Worked to Death
At 12 noon on July 9th, Boss Liu, who had brought Liu Li and the children from the countryside, came back from the market with a pile of cloth and set her employees to work. The temperature that day was 36 degrees centigrade and the atmosphere in the workshop was hot and oppressive. A single, old electric fan blew hot air around the room. Worried that the orders would not be completed, Boss Liu made the workers continue stitching all afternoon without a break. They stopped for an evening meal, but were back at work immediately afterwards. Liu Li was responsible for lockstitching, which involved sowing border stitches onto the clothes. She had a bad cold that day, but was not allowed to rest as they were short-staffed.
At 4 am, the 16-hour shift finally ended. Liu Li stood up from her machine but was too dizzy to climb up to the attic to sleep. Suddenly, she blacked out. The boss ordered several workers to take her to a nearby clinic where a doctor prescribed drugs to bring her round. However, as it became clear that Liu was not recovering, the doctor ordered her to be transferred to a nearby hospital immediately. At 6am, Boss Liu allowed Liu to be taken to Wuhan Number One Hospital and went back to her workshop. By this time, Lius temperature had risen to 42 degrees centigrade and her heartbeat was 220 beats per minute. At 9.20am, seventeen-year-old Liu Li died.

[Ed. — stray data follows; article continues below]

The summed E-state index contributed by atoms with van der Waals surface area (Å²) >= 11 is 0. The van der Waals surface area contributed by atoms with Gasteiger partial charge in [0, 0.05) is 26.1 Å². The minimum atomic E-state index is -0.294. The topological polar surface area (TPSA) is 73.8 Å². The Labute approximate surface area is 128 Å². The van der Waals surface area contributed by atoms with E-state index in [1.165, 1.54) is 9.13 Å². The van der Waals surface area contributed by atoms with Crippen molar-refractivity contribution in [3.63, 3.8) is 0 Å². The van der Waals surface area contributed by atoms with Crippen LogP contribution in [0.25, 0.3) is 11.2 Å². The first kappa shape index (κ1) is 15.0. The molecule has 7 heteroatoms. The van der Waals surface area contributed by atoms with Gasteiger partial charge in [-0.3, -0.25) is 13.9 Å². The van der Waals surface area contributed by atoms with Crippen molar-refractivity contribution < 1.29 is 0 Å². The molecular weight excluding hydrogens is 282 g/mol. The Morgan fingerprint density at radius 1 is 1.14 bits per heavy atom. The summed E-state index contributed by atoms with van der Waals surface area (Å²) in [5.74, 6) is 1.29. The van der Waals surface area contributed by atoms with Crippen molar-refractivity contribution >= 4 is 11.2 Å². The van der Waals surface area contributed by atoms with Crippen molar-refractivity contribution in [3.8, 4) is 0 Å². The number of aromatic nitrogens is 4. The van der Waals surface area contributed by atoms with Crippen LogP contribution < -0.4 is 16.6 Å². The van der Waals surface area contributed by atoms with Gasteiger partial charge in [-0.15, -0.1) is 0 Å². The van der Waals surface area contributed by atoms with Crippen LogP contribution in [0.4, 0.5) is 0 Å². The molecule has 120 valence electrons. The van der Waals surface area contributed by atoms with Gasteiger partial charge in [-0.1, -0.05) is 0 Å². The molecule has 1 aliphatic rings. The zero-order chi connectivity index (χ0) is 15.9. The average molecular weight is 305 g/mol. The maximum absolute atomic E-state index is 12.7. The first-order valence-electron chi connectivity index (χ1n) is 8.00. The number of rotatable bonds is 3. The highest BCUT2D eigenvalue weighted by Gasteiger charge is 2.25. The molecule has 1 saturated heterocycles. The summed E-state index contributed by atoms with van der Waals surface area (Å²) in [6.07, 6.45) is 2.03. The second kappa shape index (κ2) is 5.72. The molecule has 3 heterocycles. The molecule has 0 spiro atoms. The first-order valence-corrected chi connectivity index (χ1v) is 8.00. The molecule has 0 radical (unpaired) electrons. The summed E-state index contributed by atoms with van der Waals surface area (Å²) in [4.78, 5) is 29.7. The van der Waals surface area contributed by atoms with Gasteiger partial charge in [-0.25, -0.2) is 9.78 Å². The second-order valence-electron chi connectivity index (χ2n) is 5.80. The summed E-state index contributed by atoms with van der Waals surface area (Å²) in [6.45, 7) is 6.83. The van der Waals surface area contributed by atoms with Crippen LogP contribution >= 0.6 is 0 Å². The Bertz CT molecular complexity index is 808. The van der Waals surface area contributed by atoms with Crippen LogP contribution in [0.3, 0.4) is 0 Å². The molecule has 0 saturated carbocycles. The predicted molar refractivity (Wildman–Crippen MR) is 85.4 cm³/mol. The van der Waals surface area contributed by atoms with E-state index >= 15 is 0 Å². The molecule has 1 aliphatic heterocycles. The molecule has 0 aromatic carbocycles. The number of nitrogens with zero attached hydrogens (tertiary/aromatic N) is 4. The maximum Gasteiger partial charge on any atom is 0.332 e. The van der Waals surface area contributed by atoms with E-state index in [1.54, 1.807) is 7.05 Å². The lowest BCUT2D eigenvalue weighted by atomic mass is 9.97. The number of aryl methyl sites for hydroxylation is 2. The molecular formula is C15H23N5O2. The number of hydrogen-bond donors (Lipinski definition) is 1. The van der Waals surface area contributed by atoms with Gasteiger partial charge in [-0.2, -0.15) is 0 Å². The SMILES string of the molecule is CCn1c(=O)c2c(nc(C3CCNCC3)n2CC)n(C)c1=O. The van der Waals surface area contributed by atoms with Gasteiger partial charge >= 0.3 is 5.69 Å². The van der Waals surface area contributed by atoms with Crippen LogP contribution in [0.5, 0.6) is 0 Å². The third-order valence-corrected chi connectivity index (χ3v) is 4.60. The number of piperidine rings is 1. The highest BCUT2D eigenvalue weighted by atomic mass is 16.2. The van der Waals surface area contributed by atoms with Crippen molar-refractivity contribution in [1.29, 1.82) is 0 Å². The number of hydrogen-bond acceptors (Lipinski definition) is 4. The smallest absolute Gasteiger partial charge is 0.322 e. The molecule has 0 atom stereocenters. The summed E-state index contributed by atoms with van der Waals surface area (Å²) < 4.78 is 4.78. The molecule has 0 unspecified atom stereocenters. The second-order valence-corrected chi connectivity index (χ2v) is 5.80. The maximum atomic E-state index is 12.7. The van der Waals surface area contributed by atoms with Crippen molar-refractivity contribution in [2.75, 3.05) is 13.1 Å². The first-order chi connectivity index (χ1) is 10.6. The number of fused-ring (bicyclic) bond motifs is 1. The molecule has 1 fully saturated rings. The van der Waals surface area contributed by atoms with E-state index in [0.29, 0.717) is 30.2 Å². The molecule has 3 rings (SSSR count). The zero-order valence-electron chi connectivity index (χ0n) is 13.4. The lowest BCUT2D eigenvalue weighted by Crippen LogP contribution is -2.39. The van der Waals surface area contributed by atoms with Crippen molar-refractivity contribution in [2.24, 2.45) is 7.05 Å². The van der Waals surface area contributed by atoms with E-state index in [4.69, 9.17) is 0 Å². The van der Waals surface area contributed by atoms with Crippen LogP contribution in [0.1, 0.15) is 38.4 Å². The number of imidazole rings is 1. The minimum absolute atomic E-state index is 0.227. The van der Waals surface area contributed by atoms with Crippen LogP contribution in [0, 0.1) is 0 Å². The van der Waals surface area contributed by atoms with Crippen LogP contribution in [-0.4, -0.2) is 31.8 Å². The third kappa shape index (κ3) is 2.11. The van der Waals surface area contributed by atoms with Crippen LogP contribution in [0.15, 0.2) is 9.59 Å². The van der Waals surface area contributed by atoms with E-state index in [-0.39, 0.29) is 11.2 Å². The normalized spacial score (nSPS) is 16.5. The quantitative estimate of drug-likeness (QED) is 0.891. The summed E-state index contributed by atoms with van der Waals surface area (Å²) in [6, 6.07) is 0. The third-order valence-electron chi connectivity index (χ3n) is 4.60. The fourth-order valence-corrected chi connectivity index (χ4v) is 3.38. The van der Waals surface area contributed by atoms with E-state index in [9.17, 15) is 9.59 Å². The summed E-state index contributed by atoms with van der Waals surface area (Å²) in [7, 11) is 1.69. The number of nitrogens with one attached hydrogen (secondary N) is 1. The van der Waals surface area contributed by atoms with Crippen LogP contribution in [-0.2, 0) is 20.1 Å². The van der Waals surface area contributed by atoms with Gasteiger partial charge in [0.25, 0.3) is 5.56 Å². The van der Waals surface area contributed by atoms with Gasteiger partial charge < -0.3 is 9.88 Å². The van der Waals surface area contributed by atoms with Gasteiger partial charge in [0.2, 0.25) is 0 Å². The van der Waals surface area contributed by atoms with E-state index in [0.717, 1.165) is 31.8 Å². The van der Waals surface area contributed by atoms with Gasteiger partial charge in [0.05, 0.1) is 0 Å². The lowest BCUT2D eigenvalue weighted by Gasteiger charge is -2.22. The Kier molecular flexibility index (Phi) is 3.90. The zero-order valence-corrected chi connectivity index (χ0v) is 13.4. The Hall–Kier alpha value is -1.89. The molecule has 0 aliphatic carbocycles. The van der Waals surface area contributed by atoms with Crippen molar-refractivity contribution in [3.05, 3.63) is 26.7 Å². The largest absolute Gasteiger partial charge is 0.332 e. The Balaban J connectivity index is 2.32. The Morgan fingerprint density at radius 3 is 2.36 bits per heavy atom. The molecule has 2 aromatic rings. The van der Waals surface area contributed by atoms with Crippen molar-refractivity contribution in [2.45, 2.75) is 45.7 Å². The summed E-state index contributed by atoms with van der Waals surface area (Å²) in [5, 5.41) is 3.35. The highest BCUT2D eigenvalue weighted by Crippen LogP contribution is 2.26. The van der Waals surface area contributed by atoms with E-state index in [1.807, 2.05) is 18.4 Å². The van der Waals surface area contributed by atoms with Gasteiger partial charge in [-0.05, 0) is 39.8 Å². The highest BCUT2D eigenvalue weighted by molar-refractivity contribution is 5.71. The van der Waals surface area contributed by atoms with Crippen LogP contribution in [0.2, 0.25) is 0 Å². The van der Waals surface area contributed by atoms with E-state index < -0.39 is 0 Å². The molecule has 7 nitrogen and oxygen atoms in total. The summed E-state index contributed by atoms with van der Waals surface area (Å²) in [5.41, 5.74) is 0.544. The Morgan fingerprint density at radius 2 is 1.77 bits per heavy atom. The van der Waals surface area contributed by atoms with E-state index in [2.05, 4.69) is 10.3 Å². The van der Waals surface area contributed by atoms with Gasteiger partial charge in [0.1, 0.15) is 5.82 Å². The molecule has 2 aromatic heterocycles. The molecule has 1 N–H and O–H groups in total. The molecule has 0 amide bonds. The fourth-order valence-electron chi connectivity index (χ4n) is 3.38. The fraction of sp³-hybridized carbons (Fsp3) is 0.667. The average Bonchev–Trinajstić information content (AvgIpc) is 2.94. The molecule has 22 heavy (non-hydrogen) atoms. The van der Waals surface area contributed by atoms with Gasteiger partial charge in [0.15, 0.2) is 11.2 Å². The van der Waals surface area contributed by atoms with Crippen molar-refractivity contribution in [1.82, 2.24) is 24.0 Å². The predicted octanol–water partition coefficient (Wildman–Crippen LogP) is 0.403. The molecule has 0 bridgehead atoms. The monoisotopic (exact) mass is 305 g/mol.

According to reports, Liu Lis mother immediately rushed to the hospital as soon as she heard her daughter was ill. She arrived to find a corpse. However, she refused to blame Boss Liu saying through her tears my child was not blessed with good fortune, I do not blame you. Boss Lius landlord said that she had heard rumours that her tenant had contributed to the funeral costs. Some say she gave a few thousand bucks, other tens of thousands. Whatever: the money is not going to bring this vivacious young woman back to life.
Change in Sight?